______________________________________ absorptivity at 248 nm of a 100 mg/l mole-% solution ratio vs. parent graft groups in MeOH polyhydroxystyrene______________________________________parent P4HS 0 0.07 1polymer 4-1 10 0.09 1.29polymer 4-2 15 0.095 1.36polymer 4-3 20 0.10 1.43______________________________________
The graft co-polymers of Example 4 were mixed in a concentration of 80% w/w of solids with a diazonaphthoquinone sensitizer at 20% of solids, with sufficient propyleneglycolmonomethylether acetate added to make up a photoresist solution of approximately 23% w/w solids content. The photosensitizer used consisted of an ester mixture of diazonaphthoquinone-2,1,4- and-2,1,5-sulfonates of 1,1,1-tris-(4-hydroxyphenyl)ethane, with a 2,1,4-sulfonate to 2,1,5-sulfonate ratio of about 3:7, and a total degree of esterification of about 100%. The photoresist solutions were then coated onto silicon wafers by spin coating to yield an approx. 1 μm thick film, after drying on a hotplate at 100° C. for 1 minute. Exposure on a Nikon i-line stepper with a numerical aperture of 0.54, followed by a 1 min/100° C. post exposure bake on a hotplate and by immersion development in 0.265N TMAH for 60 sec yielded the following results:
______________________________________ resolutionphoto- mole-% limit photo-resist graft (μm lines speedfrom: groups & spaces) (mJ/cm.sup.2) remarks______________________________________polymer 10 0.50 66 structures look4-1 pockmarked, wall angles >80°.polymer 15 0.40 150 less pockmarking4-2 and scum, vertical sidewallspolymer 20 0.40-0.35 290 good structures w.4-3 vertical sidewalls, still somewhat underexposed______________________________________
The thermal stability of the structures was then tested using large resist pads (50×50 μm). The wafers containing the features were postbaked at various temperatures for two minutes on a hotplate, and then examined relative to an unbaked reference structure. No evidence for thermal flow or wall angle degradation could be observed up to the highest temperature studied (135° C.). In contrast, a novolak-containing photoresist with the same sensitizer showed evidence for beginning thermal flow at 115° C. after identical processing (cf. Comparative Example 9).
The procedure of Example 7 was repeated with the difference that the matrix resin used in the photoresist was not the pure graft copolymers of Example 4, but a 1:1 mixture of said graft co-polymers with a novolak. The novolak used consisted of a formaldehyde polycondensate of a m-cresol/3,5-xylenol mixture and exhibited a glass transition temperature of 105° C. as well as a dissolution rate of about 2.4 μm/min in the developer of Example 7. Using the photoresist process of Example 7, the following results were obtained for the mixtures:
______________________________________ resolution photo- limit (μm speedphotoresist from: lines & spaces) (mJ/cm.sup.2) remarks______________________________________polymer 4-1, and 0.50 190 structures looknovolak, 1:1 pockmarked, heavy scum evi- dent, possible strong polymer incompatibilitypolymer 4-2 and 0.40 200 less pockmarkingnovolak, 1:1 and scum, less incompatibilitypolymer 4-3 and 0.40 200 good structuresnovolak, 1:1 w. vertical side- walls, no scum evident, no signs of polymer incom- patibility..______________________________________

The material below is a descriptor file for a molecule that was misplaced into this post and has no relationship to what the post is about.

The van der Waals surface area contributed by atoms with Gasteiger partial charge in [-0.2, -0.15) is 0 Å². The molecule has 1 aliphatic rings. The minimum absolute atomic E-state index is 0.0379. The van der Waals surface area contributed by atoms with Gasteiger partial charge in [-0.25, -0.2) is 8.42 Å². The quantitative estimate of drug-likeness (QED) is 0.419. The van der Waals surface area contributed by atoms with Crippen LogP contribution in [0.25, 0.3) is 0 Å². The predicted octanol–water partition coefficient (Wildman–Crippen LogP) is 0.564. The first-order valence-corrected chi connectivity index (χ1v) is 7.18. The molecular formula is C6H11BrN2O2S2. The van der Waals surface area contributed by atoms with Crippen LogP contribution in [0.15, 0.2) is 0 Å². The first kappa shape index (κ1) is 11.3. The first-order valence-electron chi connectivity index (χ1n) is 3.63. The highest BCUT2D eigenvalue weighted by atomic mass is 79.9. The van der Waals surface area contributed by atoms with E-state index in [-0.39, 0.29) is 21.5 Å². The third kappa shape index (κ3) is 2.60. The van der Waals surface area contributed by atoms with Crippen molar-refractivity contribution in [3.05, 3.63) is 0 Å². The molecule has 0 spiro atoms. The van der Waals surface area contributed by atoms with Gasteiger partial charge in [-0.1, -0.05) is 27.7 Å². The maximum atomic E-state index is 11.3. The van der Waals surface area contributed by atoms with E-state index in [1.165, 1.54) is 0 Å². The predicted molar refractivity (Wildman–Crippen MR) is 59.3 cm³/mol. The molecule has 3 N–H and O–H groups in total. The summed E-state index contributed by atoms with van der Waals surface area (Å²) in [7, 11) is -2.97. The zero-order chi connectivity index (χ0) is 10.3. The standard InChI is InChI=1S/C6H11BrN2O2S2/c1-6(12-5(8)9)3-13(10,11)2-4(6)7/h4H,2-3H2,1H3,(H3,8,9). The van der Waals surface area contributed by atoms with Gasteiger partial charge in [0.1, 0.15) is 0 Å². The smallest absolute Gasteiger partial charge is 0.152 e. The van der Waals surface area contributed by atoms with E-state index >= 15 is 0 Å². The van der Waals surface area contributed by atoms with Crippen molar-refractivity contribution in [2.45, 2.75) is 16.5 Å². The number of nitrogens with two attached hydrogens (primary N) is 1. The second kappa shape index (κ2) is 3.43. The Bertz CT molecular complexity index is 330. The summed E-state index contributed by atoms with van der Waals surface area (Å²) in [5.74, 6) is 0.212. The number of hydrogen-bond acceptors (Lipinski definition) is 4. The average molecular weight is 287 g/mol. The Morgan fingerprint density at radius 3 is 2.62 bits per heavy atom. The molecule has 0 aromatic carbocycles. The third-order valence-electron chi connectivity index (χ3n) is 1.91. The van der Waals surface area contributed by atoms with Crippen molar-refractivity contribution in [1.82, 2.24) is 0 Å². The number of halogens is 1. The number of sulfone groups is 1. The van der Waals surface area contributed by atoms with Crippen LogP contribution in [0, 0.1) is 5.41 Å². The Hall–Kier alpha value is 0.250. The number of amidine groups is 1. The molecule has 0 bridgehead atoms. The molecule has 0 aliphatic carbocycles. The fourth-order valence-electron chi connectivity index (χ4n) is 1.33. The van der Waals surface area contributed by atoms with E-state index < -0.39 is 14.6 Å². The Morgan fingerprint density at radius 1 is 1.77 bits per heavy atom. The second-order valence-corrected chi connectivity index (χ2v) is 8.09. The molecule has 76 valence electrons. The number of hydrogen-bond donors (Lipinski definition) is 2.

The 1:1 mixtures showed improved thermal stability over identically process samples of the pure novolak resin. No thermal flow was evident at bake temperatures of 130° C.
When a 9:1 mixture of polymer 4-3 with the novolak was investigated as above, the structure transfer quality remained unchanged, but no thermal stability improvement was observed.
The novolak used consisted of a formaldehyde polycondensate of a m-cresol/3,5-xylenol mixture and exhibited a glass transition temperature of 105° C. as well as a dissolution rate of about 2.4 μm/min in Standard 0.265N aqueous tetramethylammonium hydroxide developer. A photoresist was formulated with this novolak in the manner described in Example 7, with the difference that the novolak was used as the marix resin instead of the graft co-polymers. The same photoresist process and test method as in Examples 7 and 8 yielded a photospeed number of 190 mJ/cm2 and a maximum resolution of 0.35 μm for line&space features. The thermal stability test of Examples 7 and 8 yielded evidence of beginning degradation of the resist wall angle at 115° C., and showed severe flow above 120° C.
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|U.S. Classification||525/134, 525/480|
|International Classification||C08L61/10, C08F257/00, C08F8/00, G03F7/023, G03F7/033|
|Cooperative Classification||G03F7/0233, C08F8/00|
|European Classification||C08F8/00, G03F7/023P|
|Nov 6, 1997||AS||Assignment|
Owner name: CLARIANT FINANCE (BVI) LIMITED, VIRGIN ISLANDS, BR
Free format text: ASSIGNMENT OF ASSIGNORS INTEREST;ASSIGNOR:HOECHST CELANESE CORPORATION;REEL/FRAME:008829/0760
Effective date: 19970701
|Oct 4, 1999||FPAY||Fee payment|
Year of fee payment: 4
|Sep 26, 2003||FPAY||Fee payment|
Year of fee payment: 8
|May 4, 2005||AS||Assignment|
Owner name: AZ ELECTRONIC MATERIALS USA CORP., NEW JERSEY
Free format text: ASSIGNMENT OF ASSIGNORS INTEREST;ASSIGNOR:CLARIANT FINANCE (BVI) LIMITED;REEL/FRAME:015972/0092
Effective date: 20050127
|Oct 29, 2007||REMI||Maintenance fee reminder mailed|
|Apr 23, 2008||LAPS||Lapse for failure to pay maintenance fees|
|Jun 10, 2008||FP||Expired due to failure to pay maintenance fee|
Effective date: 20080423